Before I left on my 2 ½ week European vacation (I know, right?!) in July, there were two movies in the theatres that I really wanted to see: Baby Driver and The Big Sick. I managed to make it to Baby Driver, but, because The Big Sick was only open in limited release, I didn’t get to it.
Then, when I got to Prague, of all places, the universe sent me a sign. Literally.
That was all I needed to both feel guilty (for not having made the effort to see it before I left) and excited (this little indie movie was getting traction all the way in the Czech Republic?), so I knew I would make it a priority to see when I got back.
But, of course, The Big Sick is an indie movie. An indie movie that opened in the summer. An indie movie that opened in the summer with no stars, no special effects and no superheroes. And a really bad title. All of this added up to give it about a 2-minute window of opportunity in the big movie houses. So, yes, I missed it. Again. Even the movie that IndieWire called “the indie success of 2017” couldn’t survive against Spidey, apes and minions. I mean, really, what could?
But, don’t fret, there’s a happy ending to this story. The Big Sick is now available for rent from multiple streaming outlets (yes, this is a thing now), so, last weekend, I rented it via DirecTV On Demand (that still contributes to the movie’s coffers), and, lo and behold, it is as good as I had hoped it would be—and definitely worth the wait.
It’s not just wonderful because I WANTED it to be wonderful, it’s wonderful because it is smart, funny and massively moving, even in ways I didn’t see coming.
The Big Sick is the passion project for actor/writer Kumail Nanjiani, who is best-known for playing Dinesh on HBO’s Silicon Valley. The Big Sick is loosely based on Nanjiani’s real-life story of how he met his wife Emily V. Gordon. And while it’s good for you to know at the outset that the movie does have a happy ending, the movie itself is a whirlwind of emotions. It’s the classic ”laughing through the tears” cliché completely come to life.
But here’s the thing. This is NOT Terms of Endearment or Steel Magnolias. You know, those movies that make you bawl uncontrollably then they hit you with hilarious zingers that are meant to make you forget that you’re crying so hard you can’t see straight? No, The Big Sick’s tears are as soft-peddled as its comedy. But no less effective. It’s simple and real, the comedy AND the tears come from places you know, not from an exaggerated situation that doesn’t feel real. I was not expecting to feel so much from this movie, but it totally sneaks up on you.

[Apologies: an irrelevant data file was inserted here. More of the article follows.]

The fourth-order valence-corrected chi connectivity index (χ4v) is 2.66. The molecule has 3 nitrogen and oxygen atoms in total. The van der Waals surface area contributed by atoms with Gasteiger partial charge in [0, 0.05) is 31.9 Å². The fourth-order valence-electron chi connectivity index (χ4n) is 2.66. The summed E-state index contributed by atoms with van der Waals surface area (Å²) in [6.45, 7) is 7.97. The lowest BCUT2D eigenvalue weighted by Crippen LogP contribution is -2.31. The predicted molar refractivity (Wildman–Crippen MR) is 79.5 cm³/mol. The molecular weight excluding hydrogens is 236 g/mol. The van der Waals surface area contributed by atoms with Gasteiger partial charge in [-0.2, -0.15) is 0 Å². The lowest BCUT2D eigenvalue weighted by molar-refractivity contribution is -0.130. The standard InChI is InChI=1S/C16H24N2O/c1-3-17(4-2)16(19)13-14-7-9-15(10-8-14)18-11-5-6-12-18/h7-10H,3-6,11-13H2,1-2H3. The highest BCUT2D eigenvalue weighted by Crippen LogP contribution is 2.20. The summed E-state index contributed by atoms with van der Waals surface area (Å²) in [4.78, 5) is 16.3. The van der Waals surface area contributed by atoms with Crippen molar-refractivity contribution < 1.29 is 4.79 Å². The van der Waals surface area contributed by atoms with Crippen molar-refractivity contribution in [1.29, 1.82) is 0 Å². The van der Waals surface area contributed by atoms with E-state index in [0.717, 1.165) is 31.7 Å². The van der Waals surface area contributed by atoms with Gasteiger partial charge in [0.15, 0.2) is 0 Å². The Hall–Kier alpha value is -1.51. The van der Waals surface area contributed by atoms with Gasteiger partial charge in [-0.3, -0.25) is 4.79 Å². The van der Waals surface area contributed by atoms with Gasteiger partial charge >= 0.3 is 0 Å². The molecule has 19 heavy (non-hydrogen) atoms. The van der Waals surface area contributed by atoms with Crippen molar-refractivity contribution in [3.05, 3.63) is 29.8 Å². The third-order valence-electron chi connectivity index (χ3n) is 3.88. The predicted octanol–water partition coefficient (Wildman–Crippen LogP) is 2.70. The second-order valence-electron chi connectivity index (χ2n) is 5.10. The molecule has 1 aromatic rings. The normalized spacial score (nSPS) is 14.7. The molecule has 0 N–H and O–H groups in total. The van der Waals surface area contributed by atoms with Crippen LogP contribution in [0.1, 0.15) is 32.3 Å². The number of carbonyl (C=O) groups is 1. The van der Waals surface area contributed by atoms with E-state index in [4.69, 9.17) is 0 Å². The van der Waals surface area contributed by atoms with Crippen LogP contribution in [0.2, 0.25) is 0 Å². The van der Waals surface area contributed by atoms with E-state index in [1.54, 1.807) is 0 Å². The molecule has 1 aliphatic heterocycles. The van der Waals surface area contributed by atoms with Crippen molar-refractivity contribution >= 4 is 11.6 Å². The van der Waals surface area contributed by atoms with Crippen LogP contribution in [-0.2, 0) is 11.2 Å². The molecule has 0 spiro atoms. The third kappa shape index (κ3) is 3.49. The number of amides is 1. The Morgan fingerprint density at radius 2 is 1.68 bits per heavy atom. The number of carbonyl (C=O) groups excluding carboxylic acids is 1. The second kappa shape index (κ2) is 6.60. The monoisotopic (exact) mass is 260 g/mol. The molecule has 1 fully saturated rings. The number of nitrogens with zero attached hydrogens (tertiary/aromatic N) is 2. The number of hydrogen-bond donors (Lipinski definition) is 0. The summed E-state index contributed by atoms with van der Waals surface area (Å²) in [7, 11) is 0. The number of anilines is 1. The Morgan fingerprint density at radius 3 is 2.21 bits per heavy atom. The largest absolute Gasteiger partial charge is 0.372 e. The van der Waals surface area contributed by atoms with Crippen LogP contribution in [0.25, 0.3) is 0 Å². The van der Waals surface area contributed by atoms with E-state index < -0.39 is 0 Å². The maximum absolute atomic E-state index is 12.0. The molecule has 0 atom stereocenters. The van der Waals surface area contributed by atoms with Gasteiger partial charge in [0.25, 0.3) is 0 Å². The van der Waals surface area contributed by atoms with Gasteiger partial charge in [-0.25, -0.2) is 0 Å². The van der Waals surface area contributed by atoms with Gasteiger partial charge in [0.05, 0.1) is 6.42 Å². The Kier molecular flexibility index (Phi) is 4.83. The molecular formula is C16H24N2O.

Nanjiani is the emotional and literal center of this movie as you watch him live the life of a struggling stand-up who is wrestling between his dreams of comic stardom and the wishes of his traditional Pakistani-American family for him to find a nice Pakistani wife, become a lawyer and settle down. He’s not interested in having his marriage arranged and his future planned out, however, so he continues to be the family’s disappointing black sheep. Meanwhile, he is dating a nice American woman, Emily, played by Zoe Kazan. Then everything goes haywire when Emily gets sick with a mysterious disease that puts her in a coma. Kumail is forced into a strange and bewildering situation, not the least because he meets Emily’s parents (Holly Hunter and Ray Romano) for the first time over Emily’s sickbed.
Nanjiani and Gordon co-wrote the screenplay, which explains why everything in this movie feels so real—and why it works so well. They tell their touching story with realism, humor, heart, compassion and a reverence for family that is truly moving. The performances are thoroughly enjoyable as well, from Hunter, Romano and Nanjiani, who play off each other so comfortably, to Kumail’s warm-hearted and well-meaning but demanding family, played by Anupam Kher, Zenobia Shroff and Adeel Akhtar.
Even though the movie is incredibly warm and touching, I cannot emphasize also how absolutely hilarious this movie is. Producer Judd Apatow and director Michael Showalter make the most of the comic gifts that abound, from the organically funny script to the plethora of actors with fantastic comic timing. Everything just clicks.
Everything and everyone in this movie is effective because it feels straight from the heart. The Big Sick may not be in the theatres anymore, but it is well worth seeking out as a rental. It’s probably better suited to watching at home anyway. I hate crying in public.